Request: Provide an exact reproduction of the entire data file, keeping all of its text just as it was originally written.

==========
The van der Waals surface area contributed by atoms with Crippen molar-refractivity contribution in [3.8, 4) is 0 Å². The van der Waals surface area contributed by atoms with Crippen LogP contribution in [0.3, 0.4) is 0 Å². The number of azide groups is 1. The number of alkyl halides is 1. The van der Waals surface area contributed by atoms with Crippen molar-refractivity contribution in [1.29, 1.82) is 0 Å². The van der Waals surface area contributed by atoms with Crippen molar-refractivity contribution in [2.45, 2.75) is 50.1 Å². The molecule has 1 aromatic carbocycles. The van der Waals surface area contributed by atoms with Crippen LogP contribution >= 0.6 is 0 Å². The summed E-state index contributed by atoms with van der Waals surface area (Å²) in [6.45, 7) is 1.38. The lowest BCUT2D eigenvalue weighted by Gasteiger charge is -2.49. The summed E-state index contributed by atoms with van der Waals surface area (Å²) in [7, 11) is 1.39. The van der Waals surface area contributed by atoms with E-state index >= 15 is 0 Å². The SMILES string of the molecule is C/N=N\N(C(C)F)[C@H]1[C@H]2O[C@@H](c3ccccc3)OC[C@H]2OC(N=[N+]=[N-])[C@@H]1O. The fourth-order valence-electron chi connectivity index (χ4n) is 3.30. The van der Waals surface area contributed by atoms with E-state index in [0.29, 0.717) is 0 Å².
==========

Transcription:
The van der Waals surface area contributed by atoms with Crippen molar-refractivity contribution in [3.8, 4) is 0 Å². The van der Waals surface area contributed by atoms with Crippen LogP contribution in [0.3, 0.4) is 0 Å². The number of azide groups is 1. The number of alkyl halides is 1. The van der Waals surface area contributed by atoms with Crippen molar-refractivity contribution in [1.29, 1.82) is 0 Å². The van der Waals surface area contributed by atoms with Crippen molar-refractivity contribution in [2.45, 2.75) is 50.1 Å². The molecule has 1 aromatic carbocycles. The van der Waals surface area contributed by atoms with Crippen LogP contribution >= 0.6 is 0 Å². The summed E-state index contributed by atoms with van der Waals surface area (Å²) in [6.45, 7) is 1.38. The lowest BCUT2D eigenvalue weighted by Gasteiger charge is -2.49. The summed E-state index contributed by atoms with van der Waals surface area (Å²) in [7, 11) is 1.39. The van der Waals surface area contributed by atoms with E-state index >= 15 is 0 Å². The SMILES string of the molecule is C/N=N\N(C(C)F)[C@H]1[C@H]2O[C@@H](c3ccccc3)OC[C@H]2OC(N=[N+]=[N-])[C@@H]1O. The fourth-order valence-electron chi connectivity index (χ4n) is 3.30. The van der Waals surface area contributed by atoms with E-state index in [0.29, 0.717) is 0 Å².